Thomson Reuters Projects Pharma Sales Will Reach $1 Trillion in 2014

September 16, 2014
Pharmaceutical Technology Editors

The Reuters Annual Pharmaceutical Factbook reveals positive outlook for pharmaceutical industry and key insights into current trends.

The Intellectual Property and Science business of Thomson Reuters released its annual synopsis of pharmaceutical industry trends in its 2014 Pharmaceutical R&D Factbook, compiled by CMR International, a Thomson Reuters business. The report found a number of positive trends across the biopharmaceutical landscape-including an all-time high in pharmaceutical sales and an increase in new molecular entities (NMEs) and in drugs successfully completing late-stage clinical trials-that contradict industry perceptions of a decline in R&D productivity. The CMR Factbook includes data on R&D pipeline volume, success rates, cycle times, regional comparisons, therapeutic areas, generic drugs, and other areas.

Reuters' researchers reported that global pharmaceutical sales reached an all-time high of approximately $980 billion in 2013 and are expected to rise to $1 trillion this year. The rate of growth declined in 2013 compared to previous years, however, due to the expiration of patent protection on a number of blockbuster drugs in markets dominated by lower-cost generic equivalents.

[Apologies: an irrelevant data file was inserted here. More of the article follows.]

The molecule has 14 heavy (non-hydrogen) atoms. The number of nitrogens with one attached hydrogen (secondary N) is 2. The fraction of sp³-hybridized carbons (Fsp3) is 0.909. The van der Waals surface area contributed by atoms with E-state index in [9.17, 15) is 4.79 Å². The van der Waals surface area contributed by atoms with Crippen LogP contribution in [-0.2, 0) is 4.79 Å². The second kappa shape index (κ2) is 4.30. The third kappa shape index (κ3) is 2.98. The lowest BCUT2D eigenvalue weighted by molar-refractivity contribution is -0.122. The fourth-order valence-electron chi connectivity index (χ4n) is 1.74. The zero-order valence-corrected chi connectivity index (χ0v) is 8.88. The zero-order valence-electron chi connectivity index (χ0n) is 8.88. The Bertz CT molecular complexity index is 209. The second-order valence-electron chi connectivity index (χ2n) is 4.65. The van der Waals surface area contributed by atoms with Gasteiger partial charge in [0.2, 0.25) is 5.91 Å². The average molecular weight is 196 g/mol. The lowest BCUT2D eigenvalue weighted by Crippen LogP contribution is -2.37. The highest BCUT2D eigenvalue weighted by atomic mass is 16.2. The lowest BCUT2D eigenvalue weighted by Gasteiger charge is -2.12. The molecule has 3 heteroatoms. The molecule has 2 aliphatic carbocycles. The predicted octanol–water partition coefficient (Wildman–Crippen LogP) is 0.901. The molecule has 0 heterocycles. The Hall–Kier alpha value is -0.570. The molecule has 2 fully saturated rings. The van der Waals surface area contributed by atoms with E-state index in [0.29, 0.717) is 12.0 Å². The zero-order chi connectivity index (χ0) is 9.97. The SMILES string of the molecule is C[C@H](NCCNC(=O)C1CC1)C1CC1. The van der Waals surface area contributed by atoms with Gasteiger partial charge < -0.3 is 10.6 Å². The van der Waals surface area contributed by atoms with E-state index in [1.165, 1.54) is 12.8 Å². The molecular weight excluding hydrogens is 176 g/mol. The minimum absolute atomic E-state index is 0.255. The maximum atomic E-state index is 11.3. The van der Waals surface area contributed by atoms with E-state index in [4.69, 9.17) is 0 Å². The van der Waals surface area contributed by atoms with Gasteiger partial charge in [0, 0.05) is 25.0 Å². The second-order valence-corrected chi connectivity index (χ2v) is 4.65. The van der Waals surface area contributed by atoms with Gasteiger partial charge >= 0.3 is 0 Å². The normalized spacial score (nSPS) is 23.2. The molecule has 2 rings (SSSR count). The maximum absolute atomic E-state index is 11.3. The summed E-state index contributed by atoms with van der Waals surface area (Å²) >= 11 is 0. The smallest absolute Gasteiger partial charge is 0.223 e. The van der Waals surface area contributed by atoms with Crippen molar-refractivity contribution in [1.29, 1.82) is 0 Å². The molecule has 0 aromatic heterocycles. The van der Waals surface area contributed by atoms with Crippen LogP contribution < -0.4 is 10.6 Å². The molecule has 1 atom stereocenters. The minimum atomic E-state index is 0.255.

The report also notes that the number of NMEs launched in 2013 was the third highest in the past decade. Regulators and payers are demanding safer, more effective, and differentiated drugs to try to contain the rising costs of healthcare. The industry continues to respond to these challenges by diversifying into areas of unmet need and rare indications. Approximately half of all drugs were specialty indicated for the treatment of cancer, pulmonary arterial hypertension, and HIV. All oncology NME first-world launches in 2013 received orphan drug status. Anti-cancer development continues to attract the highest amount of investment across all therapeutic areas.

There has been a decline in pipeline volumes and success rates in early clinical development phases, yet there is a trend in stable success rates across the later phases. This indicates that the industry is improving its ability to “fail fast, fail cheaply,” which is increasing the success rate of more advanced drug candidates.

“Pharmaceutical R&D is a difficult and expensive process in an industry with high expectations,” said Jon Brett-Harris, managing director of Thomson Reuters Life Sciences, in a press release. “With much of the recent conversation focused on the hurdles in the pharma space, it is reassuring to see positive developments and an encouraging future landscape.”

Source: Thomson Reuters